How well do you know your own business
When Carl and Maria Griffin entered the Dragons’ Den to showcase their business and hopefully land an investment, they were awakened as to the true nature of their business. Their business, LiteLocker, makes it trivially easy to install and remove Christmas lights, by installing the system alongside the eaves of a building. The units can be painted to blend in with the rest of the building, and a handy contraption means that ladders are no longer needed either, once the system is in place.
The price, however, is what hit the business hard. A typical home would cost about $500 to get set up with the system, significantly more than what the average homeowner would pay. While cheaper that hiring someone to put up and take down the lights each season (which was estimated at about $750 for the same home), most homeowners are hanging the lights themselves to save the money.
However, one Dragon saw past that flaw, and focused on a market that would be only too happy to pay for such a product. Stores and offices, which typically do hire people to hang the lights, would see this product as saving them money. While in the first year the savings might be relatively minimal, by the second year, the savings can be quite significant.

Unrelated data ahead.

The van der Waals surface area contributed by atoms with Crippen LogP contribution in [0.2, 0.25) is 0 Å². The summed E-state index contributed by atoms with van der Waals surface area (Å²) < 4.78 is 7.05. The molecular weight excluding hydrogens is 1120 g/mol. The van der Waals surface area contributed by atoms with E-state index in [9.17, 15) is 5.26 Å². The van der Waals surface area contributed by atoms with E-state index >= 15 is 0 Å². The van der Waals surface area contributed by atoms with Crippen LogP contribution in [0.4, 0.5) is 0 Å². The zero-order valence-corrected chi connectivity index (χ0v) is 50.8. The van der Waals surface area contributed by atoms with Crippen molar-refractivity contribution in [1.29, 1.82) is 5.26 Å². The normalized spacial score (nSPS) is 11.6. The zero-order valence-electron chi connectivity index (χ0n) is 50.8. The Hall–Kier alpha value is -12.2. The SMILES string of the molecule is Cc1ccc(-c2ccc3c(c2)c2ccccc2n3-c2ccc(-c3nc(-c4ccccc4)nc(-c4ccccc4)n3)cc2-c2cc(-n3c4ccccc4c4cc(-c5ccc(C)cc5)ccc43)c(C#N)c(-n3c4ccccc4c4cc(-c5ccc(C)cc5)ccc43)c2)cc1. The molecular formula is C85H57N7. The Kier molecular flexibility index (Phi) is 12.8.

Jim Treliving, with 350 branches of Boston Pizza to outfit with lights, calculated the savings in his first year at about $80,000. The following year, this number would triple with no more outlays needed. The money for the investment ($200,000) could come directly from the savings in the first two years of using the product.
The problem, however, was valuation. While the product was clearly good, sales were still non-existent. The million dollar valuation had to go, but the question remained how to balance out the $200,000 with the company. On air, the counter offer of 35%, which converts to a valuation of about $570,000 was accepted. The premise, of course, is that the business can do quite well.
It’s unclear from the site whether or not the deal has gone through. While they are clearly celebrating their airing on CBC, there is no indication that they have actually adapted their business model to approach businesses rather than homes. Why they would choose not to target stores is, to me, a mystery, since those are the customers who can afford their solution, and are likely willing to spend it to save in the long run.
However, more interesting is the fact that Carl and Maria learned on the Den that the focus of their business, or the market they should be aiming for, was not the same as what they came on the show airing. The question, though, is how well they learned that lesson, and whether or not it will translate into a stronger business, with or without dollars from the dragons.